The deer grazed for a bit beside the driveway, then wandered around the cars and over to the little apple orchard the landlord planted many years ago. There’s only a few trees inside the fenced-off enclosure; they look like they haven’t been pruned in a few years, but they’re still producing nice-looking apples. Where the branches overhang the path the apples are in easy reach. He snagged one and pulled it off.
Deer are opportunistic feeders. They are ruminants, like cows and other ungulates, and have a four-chambered stomach that allows them to eat a variety of foods and forage. The young buck was grazing on the grass by the driveway before moving over to the apple trees. Their diet varies according to season. In the fall, particularly in bumper crop years, acorns can make up a large part of their diet. In the winter, when snow cover is thick, they will often feed on bark. They have the ability to digest some foods, such as certain mushrooms, that would make us sick. Even though we think of them as vegetarians, a deer will eat baby birds from a nest if it finds one. When I was working in British Columbia as a bird bander, I even had a deer eat a captured adult bird out of one of my nets, leaving just an empty hole gummy with saliva (after that discovery, the deer were not welcome in the banding area).
We’d be just coming into the fall rut about now, but it’s unlikely that this youngster will be participating. Though males are sexually mature at a year old, they must compete against mature males with full racks of antlers for the privilege to mate with available females. Even when there are many females in the population, usually only a handful of males will get to father the fawns. Sexual maturation of females varies and is dependent on population levels. In healthy populations, a female will usually breed in her second or possibly third autumn. Where populations are severely depressed, females may reach sexual maturity and mate in their first autumn, though this is unusual.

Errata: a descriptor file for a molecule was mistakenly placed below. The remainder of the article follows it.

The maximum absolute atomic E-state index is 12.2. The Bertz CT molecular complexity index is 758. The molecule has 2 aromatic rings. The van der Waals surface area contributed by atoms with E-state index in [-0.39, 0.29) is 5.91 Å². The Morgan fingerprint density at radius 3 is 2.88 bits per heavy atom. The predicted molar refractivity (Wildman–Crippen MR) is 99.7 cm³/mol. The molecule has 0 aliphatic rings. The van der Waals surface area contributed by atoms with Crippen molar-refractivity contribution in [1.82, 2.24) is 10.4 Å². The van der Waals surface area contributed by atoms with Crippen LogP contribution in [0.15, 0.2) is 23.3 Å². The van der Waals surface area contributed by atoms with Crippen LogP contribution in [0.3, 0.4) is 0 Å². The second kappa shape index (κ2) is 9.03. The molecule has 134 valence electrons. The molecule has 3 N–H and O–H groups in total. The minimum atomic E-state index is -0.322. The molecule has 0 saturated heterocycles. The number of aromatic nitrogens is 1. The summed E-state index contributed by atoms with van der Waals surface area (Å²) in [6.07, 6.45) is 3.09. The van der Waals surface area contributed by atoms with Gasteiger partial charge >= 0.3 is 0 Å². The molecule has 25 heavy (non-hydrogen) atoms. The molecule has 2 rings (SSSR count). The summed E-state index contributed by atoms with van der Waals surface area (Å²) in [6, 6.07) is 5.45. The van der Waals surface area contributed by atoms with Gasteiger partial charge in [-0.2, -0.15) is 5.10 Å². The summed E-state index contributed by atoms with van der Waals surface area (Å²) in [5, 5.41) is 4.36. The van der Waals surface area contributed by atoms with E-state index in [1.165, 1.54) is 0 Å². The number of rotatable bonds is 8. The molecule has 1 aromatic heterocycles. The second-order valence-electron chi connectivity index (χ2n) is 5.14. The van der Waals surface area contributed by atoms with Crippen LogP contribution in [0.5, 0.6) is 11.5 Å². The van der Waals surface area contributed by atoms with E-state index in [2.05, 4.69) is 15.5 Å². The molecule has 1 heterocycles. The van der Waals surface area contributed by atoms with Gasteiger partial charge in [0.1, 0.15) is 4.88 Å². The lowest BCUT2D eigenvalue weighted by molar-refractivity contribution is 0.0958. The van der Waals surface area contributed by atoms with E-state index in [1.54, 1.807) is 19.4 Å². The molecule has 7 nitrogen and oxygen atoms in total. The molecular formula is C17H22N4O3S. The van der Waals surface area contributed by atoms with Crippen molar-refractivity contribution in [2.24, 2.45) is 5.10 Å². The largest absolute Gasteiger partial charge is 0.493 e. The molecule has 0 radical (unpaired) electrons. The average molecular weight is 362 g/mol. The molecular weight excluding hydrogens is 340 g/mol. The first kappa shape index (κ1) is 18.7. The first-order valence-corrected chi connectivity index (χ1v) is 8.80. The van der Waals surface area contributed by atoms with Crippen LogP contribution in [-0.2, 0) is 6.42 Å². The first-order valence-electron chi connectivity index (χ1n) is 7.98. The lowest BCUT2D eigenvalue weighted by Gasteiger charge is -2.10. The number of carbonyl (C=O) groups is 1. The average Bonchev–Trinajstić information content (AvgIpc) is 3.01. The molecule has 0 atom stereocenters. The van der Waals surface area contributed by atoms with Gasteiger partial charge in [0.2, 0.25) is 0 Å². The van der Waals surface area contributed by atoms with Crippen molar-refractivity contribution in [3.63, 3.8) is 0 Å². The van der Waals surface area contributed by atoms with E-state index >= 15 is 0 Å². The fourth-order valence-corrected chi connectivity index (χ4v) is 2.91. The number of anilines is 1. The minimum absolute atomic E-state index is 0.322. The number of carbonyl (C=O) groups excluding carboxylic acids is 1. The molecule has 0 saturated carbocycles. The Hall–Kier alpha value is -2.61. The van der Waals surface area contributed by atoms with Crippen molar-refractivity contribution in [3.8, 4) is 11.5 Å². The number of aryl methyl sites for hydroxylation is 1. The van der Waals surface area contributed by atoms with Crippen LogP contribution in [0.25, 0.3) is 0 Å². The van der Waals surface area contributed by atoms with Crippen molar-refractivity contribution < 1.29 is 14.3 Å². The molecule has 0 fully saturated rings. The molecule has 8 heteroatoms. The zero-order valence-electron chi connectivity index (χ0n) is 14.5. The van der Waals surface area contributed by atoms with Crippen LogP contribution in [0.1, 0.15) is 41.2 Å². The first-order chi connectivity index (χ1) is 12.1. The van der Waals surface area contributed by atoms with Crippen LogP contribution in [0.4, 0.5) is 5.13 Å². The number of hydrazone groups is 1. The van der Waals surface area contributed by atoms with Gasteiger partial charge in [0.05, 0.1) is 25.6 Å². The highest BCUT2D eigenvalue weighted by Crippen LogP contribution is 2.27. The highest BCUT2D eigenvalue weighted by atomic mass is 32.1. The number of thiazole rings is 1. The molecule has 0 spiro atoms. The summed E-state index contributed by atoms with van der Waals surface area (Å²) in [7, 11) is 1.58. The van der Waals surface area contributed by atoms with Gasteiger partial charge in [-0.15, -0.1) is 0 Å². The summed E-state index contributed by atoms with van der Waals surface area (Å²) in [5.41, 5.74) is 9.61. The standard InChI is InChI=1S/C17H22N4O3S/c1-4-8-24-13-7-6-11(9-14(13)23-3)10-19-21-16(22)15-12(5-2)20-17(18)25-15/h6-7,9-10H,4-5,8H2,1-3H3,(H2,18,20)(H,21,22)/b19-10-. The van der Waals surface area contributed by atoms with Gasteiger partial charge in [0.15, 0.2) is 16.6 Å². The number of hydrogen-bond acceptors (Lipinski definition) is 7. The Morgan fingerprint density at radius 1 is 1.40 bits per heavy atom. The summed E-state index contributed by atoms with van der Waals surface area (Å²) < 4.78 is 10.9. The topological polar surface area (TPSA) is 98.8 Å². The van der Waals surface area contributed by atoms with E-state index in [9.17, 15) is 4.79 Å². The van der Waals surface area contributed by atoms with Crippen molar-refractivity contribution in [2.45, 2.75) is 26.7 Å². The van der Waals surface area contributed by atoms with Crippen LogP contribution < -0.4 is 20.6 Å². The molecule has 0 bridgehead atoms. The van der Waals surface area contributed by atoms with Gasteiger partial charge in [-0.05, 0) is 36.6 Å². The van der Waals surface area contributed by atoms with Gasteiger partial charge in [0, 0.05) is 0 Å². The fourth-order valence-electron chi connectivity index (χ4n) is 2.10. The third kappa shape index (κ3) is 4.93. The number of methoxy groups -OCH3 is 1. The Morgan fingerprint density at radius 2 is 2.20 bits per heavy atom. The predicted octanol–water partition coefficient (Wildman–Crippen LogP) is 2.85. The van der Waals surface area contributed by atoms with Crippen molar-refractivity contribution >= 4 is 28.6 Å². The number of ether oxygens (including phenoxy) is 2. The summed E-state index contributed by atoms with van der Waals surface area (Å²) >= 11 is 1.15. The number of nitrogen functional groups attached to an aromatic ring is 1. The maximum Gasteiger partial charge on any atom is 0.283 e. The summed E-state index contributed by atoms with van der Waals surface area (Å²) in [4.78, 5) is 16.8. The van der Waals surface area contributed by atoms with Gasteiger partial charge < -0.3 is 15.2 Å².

I had to laugh at the following statement on Wikipedia: “Though human encounters are rare there are only an average of four cases of human casualties each year in the highly populated areas such as Minnesota, North and South Dakota, and Wisconsin. Usually, white-tailed deer will not approach a human unless it smells a bucks urine on the person.” Only four? I was astounded that there were even four! I don’t typically think of deer as aggressive animals. However, the second sentence is perhaps a clue to the circumstances – hunters carrying deer urine for the purpose of attracting bucks during rutting season might be injured in a case of mistaken identity. Hey, when your brain’s flooded with hormones, how clearly are you thinking?